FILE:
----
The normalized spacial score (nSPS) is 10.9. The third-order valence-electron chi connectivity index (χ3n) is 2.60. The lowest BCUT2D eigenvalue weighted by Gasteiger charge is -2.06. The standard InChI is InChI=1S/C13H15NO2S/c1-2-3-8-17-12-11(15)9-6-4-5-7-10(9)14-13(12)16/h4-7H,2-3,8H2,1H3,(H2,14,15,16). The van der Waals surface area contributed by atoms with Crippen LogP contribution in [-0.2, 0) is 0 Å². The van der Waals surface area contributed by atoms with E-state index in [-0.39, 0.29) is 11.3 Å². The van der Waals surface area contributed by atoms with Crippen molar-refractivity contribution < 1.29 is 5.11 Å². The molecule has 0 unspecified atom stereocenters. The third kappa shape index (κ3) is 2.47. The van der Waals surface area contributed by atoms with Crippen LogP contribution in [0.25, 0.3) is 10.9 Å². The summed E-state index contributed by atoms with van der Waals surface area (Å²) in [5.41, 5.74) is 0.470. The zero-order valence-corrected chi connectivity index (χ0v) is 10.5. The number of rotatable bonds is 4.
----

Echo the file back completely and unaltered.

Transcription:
The normalized spacial score (nSPS) is 10.9. The third-order valence-electron chi connectivity index (χ3n) is 2.60. The lowest BCUT2D eigenvalue weighted by Gasteiger charge is -2.06. The standard InChI is InChI=1S/C13H15NO2S/c1-2-3-8-17-12-11(15)9-6-4-5-7-10(9)14-13(12)16/h4-7H,2-3,8H2,1H3,(H2,14,15,16). The van der Waals surface area contributed by atoms with Crippen LogP contribution in [-0.2, 0) is 0 Å². The van der Waals surface area contributed by atoms with E-state index in [-0.39, 0.29) is 11.3 Å². The van der Waals surface area contributed by atoms with Crippen molar-refractivity contribution < 1.29 is 5.11 Å². The molecule has 0 unspecified atom stereocenters. The third kappa shape index (κ3) is 2.47. The van der Waals surface area contributed by atoms with Crippen LogP contribution in [0.25, 0.3) is 10.9 Å². The summed E-state index contributed by atoms with van der Waals surface area (Å²) in [5.41, 5.74) is 0.470. The zero-order valence-corrected chi connectivity index (χ0v) is 10.5. The number of rotatable bonds is 4.